Nakheel: Palm Jumeirah is 'not sinking'

EXCLUSIVE: Dubai developer brands reports in media 'wholly inaccurate'.
PALM LANDMARK: Nakheels Palm Jumeirah in Dubai.
By Andrew White
Wed 09 Dec 2009 12:46 PM

Dubai-based developer Nakheel on Wednesday strenuously denied reports in the international media that its landmark Palm Jumeirah island was sinking into the Arabian Gulf.

European ground survey firm Fugro NPA Ltd had said that the island is sinking by an average of 5 millimetres a year, and may flood in the future if ocean levels rise.

However Shaun Lenehan, Head of Environment at Nakheel, said that the reports were “wholly inaccurate”.

“The integrity of all buildings, utilities and infrastructure on Palm Jumeirah are testament to the fact that there has been no subsidence,” Lenehan told Arabian Business. “Any settlement of the ground, even as little as 5mm, would generate obvious physical manifestations including masonry cracking, leaking pipes, broken windows and so forth.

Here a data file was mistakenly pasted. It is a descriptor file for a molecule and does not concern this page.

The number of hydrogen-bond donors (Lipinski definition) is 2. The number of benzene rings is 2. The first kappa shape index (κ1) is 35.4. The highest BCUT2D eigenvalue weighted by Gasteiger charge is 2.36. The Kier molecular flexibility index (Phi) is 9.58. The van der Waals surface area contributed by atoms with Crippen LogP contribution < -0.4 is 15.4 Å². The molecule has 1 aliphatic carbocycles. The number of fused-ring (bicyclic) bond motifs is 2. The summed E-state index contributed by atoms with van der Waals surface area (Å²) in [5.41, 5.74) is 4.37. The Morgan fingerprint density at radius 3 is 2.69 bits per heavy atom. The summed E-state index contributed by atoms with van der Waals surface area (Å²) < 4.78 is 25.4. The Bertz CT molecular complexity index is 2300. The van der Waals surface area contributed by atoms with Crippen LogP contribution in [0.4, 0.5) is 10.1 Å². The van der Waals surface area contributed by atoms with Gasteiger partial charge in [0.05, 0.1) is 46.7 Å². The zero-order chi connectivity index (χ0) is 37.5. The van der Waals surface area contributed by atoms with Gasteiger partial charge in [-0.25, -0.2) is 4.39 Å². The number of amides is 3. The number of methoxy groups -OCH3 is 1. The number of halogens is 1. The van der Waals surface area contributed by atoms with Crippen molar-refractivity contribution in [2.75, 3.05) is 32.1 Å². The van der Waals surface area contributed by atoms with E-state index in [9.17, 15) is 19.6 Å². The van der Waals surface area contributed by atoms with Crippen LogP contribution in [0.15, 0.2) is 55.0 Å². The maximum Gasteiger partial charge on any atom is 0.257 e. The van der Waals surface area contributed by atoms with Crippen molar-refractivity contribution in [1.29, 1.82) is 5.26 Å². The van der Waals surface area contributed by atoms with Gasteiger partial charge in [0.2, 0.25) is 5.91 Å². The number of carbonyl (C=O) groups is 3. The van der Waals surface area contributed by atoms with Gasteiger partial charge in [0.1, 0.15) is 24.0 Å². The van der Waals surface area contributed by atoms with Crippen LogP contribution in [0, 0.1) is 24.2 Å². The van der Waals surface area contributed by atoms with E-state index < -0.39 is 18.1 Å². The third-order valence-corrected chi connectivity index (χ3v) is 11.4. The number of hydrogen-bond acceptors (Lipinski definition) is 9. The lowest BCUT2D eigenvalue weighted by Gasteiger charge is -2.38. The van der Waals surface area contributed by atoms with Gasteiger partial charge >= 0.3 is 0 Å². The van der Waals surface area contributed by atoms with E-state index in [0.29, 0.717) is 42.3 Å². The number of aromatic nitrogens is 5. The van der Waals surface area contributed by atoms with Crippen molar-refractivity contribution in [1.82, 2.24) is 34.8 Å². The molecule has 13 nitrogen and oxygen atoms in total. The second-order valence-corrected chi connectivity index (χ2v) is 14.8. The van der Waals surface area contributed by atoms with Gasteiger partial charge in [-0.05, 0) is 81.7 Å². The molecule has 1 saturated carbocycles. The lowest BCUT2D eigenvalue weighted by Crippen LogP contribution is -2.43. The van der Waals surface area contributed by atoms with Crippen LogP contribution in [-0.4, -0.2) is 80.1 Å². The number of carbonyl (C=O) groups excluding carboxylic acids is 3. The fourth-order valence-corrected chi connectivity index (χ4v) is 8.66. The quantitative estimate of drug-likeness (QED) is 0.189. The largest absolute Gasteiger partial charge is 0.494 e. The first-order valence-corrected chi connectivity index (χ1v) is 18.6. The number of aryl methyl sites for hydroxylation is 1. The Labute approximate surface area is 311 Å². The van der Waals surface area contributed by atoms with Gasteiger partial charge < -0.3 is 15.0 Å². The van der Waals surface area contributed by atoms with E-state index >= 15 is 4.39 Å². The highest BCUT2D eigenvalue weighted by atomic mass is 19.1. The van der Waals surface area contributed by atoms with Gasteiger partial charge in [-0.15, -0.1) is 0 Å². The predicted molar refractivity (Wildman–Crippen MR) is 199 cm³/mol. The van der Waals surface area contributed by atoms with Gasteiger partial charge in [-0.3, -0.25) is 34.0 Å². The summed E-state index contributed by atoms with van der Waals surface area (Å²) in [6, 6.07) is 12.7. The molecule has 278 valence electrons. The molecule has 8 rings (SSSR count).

“Claims suggesting Palm Jumeirah has sunk by 5mm, as detected by remote sensing (satellite) techniques, are not possible given that NASA’s laser altimeter satellites have an accuracy of only + or – 50 mm,” he added.

The Palm Jumeirah allegations are the latest in a string of worries for the developer, which is part of the Dubai Government-controlled conglomerate Dubai World.

Earlier on Wednesday, Nakheel announced that impairment and termination charges meant it had posted losses of more than $3.6bn during the first six months of 2009, as the global economic crisis hit the Dubai real estate market.

And Dubai World last month shocked the international financial community when it announced it is seeking a standstill deal with banks on its debt, estimated at more than $26bn.

Work on the Palm Jumeirah began in 2001, and the man-made island cost an estimated $12bn to build. Homeowners on the development, which extends 5km into the Gulf, include footballers David Beckham and Michael Owen.

The Palm Jumeirah is also home to the Atlantis Hotel, a sprawling $1.5bn resort which boasts an underwater aquarium, waterpark, and 1539 rooms including a $26,000-a-night suite. The hotel, built by hospitality mogul Sol Kerzner, opened in November 2008 with a lavish party attended by a host of Hollywood stars including Robert De Niro and Charlize Theron.

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